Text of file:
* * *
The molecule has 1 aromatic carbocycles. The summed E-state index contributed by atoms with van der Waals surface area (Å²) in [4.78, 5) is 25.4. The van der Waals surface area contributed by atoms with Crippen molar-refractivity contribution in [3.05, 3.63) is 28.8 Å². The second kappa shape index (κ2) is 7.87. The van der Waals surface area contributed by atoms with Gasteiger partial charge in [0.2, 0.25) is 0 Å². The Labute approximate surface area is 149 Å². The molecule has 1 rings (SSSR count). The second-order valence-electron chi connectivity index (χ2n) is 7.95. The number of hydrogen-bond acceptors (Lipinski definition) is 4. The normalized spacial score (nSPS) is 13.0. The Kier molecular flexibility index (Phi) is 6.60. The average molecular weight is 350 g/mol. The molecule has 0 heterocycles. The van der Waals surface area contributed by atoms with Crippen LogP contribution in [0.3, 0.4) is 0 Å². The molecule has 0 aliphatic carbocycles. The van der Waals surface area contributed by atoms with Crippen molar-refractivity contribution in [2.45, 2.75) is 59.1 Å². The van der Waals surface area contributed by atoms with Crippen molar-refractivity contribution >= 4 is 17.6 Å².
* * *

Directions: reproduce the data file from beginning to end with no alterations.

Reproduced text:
The molecule has 1 aromatic carbocycles. The summed E-state index contributed by atoms with van der Waals surface area (Å²) in [4.78, 5) is 25.4. The van der Waals surface area contributed by atoms with Crippen molar-refractivity contribution in [3.05, 3.63) is 28.8 Å². The second kappa shape index (κ2) is 7.87. The van der Waals surface area contributed by atoms with Gasteiger partial charge in [0.2, 0.25) is 0 Å². The Labute approximate surface area is 149 Å². The molecule has 1 rings (SSSR count). The second-order valence-electron chi connectivity index (χ2n) is 7.95. The number of hydrogen-bond acceptors (Lipinski definition) is 4. The normalized spacial score (nSPS) is 13.0. The Kier molecular flexibility index (Phi) is 6.60. The average molecular weight is 350 g/mol. The molecule has 0 heterocycles. The van der Waals surface area contributed by atoms with Crippen LogP contribution in [0.3, 0.4) is 0 Å². The molecule has 0 aliphatic carbocycles. The van der Waals surface area contributed by atoms with Crippen molar-refractivity contribution in [2.45, 2.75) is 59.1 Å². The van der Waals surface area contributed by atoms with Crippen molar-refractivity contribution >= 4 is 17.6 Å².